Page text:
Surprise: North Atlantic Region Has Cooled By Almost 1°C Over Past 120 Years

Share this...
Share on Facebook
Facebook
Tweet about this on Twitter
Twitter

By Die kalte Sonne

Atlantic region near Iceland has cooled over the past 120 years. Image: NASA (public domain)

(German text translated by P. Gosselin)

There are areas of the world that stubbornly resist “global warming”. These include an oceanic region near Iceland where sea surface temperatures have cooled by almost 1°C in the last 120 years.

Allan & Allan 2019 have examined the “cold blob” more closely and suspect that the summer ice melt will cause cold melt water to flow into the ocean, which will then lead to the winter cold of the sea area.

The researchers disagree with the model by Stefan Rahmstorf from Potsdam, who suggested a weakening of the Gulf Stream as the cause of the “cold blob”.

Here’s the abstract of Allan & Allan 2019:

Seasonal Changes in the North Atlantic Cold Anomaly: The Influence of Cold Surface Waters From Coastal Greenland and Warming Trends Associated With Variations in Subarctic Sea Ice Cover

Worldwide sea surface temperatures (SST) have increased on average by about 1 °C since 1900 with the exception of a region of the North Atlantic subpolar gyre near 50°N which has cooled by up to 0.9 °C over the same period, generating the negative feature on temperature anomaly maps which has been colloquially described by Rahmstorf et al. (2015, https://doi.org/10.1038/nclimate2554) as the “cold blob” (abbreviated here CB). This unique long‐term surface cooling trend is most evident in February, but in August net warming is observed even at CB epicenter and the CB itself is reduced to a mere “warming hole.” These seasonal changes in the intensity of the CB are the product of two separate factors: (1) a long‐term winter cooling specific for the CB region which appears to be associated with cooling of Greenland coastal waters in autumn, plausibly linked to summer meltwater from icebergs and sea ice and (2) summer warming effects which derive from (a) dramatic reduction in summer sea ice cover in the sub‐Arctic over the last 30 years that allows enhanced absorption of sunlight by the new open water in summer and (b) an unusual period of increased summer sub‐Arctic ice cover in the early twentieth century, which lowers the SST baseline measured from 1900, thus increasing the calculated linear rate of change of SST with time. Both of these effects could contribute to the observed Arctic amplification of warming.”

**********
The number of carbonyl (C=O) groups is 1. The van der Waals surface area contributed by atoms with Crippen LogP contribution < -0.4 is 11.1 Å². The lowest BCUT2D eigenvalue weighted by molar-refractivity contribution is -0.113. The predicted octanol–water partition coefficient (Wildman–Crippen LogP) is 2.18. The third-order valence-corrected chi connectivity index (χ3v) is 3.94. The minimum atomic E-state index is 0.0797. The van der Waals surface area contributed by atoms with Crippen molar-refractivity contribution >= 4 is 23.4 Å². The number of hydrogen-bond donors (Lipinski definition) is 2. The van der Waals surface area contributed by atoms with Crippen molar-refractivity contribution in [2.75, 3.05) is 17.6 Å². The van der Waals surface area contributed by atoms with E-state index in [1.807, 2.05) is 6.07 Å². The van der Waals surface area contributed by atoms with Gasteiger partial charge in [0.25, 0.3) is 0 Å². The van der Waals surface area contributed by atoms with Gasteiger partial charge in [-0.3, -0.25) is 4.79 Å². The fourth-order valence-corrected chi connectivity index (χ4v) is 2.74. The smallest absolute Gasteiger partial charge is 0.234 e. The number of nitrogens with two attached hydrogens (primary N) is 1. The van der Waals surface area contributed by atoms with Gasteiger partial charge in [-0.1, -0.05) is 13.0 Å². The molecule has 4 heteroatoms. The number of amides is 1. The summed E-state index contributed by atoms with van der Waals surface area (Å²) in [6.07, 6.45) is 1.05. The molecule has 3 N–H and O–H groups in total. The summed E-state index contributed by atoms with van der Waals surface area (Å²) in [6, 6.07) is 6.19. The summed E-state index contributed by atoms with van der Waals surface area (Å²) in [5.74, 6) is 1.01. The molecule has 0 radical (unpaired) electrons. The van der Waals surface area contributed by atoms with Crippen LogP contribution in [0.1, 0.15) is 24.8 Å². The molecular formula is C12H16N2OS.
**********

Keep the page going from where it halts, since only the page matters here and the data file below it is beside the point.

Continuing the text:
Share this...
Share on Facebook
Facebook
Tweet about this on Twitter
Twitter

12 responses to “Surprise: North Atlantic Region Has Cooled By Almost 1°C Over Past 120 Years”

  1. RoHa

    Whatever. It’s still all caused by people driving SUVs and breathing and stuff.

  2. oebele bruinsma

    As we are still living in an era with two frozen poles (one of the definitions of an iceage) it is quite possible that the interglacial era currently experienced is slowly running out of “steam”.

  3. Jeremy Poynton

    “suggested a weakening of the Gulf Stream”

    Weakening of the Gulf Stream has been been happening for decades now.

    Or not.

  4. Pohjois-Atlantilla pitkäkestoista viilenemistä | Roskasaitti

    […] etelänavan lämpenemistä. Pienestä alueesta siinäkin kaiketi kyse, niinkuin NTZ-sivuston uutisoimassa pohjoisen Atlantin kylmenemisessäkin (Linkki). Allan&Allan (2019) tutkielman tiivistelmä […]

  5. tom0mason

    And the cooling continues right up to today as was shown in the papers (Schweinsberg et al., 2019 and Kobashi et al., 2017) Kenneth Richard provided to this site on on 5th August 2019.
    See links at https://notrickszone.com/2019/08/05/for-nearly-all-of-the-last-10000-years-greenland-ice-sheet-and-glacier-volume-was-smaller-than-today/ and note the temperature reconstruction they each show.

    Same as it ever was …

  6. ziane

    here my personal website.

  7. ziane

    Article thanks

  8. ziane

    very informative .

  9. ziane

    Nice information. here my personal website.

  10. ziane

    Nice information,

  11. ziane

    thanks for sharing.

  12. ziane

    very interesting article.

By continuing to use the site, you agree to the use of cookies. more information

The cookie settings on this website are set to "allow cookies" to give you the best browsing experience possible. If you continue to use this website without changing your cookie settings or you click "Accept" below then you are consenting to this. More information at our Data Privacy Policy

Close